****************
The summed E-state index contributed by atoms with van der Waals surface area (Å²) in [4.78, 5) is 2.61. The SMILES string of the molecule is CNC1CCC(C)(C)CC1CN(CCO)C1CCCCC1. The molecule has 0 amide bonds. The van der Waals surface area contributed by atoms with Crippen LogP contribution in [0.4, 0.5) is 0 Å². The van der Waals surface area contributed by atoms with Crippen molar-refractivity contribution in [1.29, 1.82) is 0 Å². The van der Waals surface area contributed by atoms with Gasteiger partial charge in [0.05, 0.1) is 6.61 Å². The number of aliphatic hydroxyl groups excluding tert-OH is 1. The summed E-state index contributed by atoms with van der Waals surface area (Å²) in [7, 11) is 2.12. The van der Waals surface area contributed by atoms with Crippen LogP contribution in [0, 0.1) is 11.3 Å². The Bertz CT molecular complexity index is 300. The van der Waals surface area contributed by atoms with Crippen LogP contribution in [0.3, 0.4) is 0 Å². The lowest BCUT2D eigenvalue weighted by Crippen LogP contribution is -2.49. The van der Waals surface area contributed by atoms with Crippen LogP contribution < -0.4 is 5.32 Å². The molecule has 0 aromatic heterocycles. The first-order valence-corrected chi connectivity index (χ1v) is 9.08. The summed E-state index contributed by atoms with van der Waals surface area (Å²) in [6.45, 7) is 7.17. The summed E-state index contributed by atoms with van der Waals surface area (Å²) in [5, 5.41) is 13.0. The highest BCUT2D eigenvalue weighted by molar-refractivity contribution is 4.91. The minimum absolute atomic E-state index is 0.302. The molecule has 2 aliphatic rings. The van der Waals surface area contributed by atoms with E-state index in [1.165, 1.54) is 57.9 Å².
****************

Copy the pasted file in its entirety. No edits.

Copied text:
The summed E-state index contributed by atoms with van der Waals surface area (Å²) in [4.78, 5) is 2.61. The SMILES string of the molecule is CNC1CCC(C)(C)CC1CN(CCO)C1CCCCC1. The molecule has 0 amide bonds. The van der Waals surface area contributed by atoms with Crippen LogP contribution in [0.4, 0.5) is 0 Å². The van der Waals surface area contributed by atoms with Crippen molar-refractivity contribution in [1.29, 1.82) is 0 Å². The van der Waals surface area contributed by atoms with Gasteiger partial charge in [0.05, 0.1) is 6.61 Å². The number of aliphatic hydroxyl groups excluding tert-OH is 1. The summed E-state index contributed by atoms with van der Waals surface area (Å²) in [7, 11) is 2.12. The van der Waals surface area contributed by atoms with Crippen LogP contribution in [0, 0.1) is 11.3 Å². The Bertz CT molecular complexity index is 300. The van der Waals surface area contributed by atoms with Crippen LogP contribution in [0.3, 0.4) is 0 Å². The lowest BCUT2D eigenvalue weighted by Crippen LogP contribution is -2.49. The van der Waals surface area contributed by atoms with Crippen LogP contribution < -0.4 is 5.32 Å². The molecule has 0 aromatic heterocycles. The first-order valence-corrected chi connectivity index (χ1v) is 9.08. The summed E-state index contributed by atoms with van der Waals surface area (Å²) in [6.45, 7) is 7.17. The summed E-state index contributed by atoms with van der Waals surface area (Å²) in [5, 5.41) is 13.0. The highest BCUT2D eigenvalue weighted by molar-refractivity contribution is 4.91. The minimum absolute atomic E-state index is 0.302. The molecule has 2 aliphatic rings. The van der Waals surface area contributed by atoms with E-state index in [1.165, 1.54) is 57.9 Å².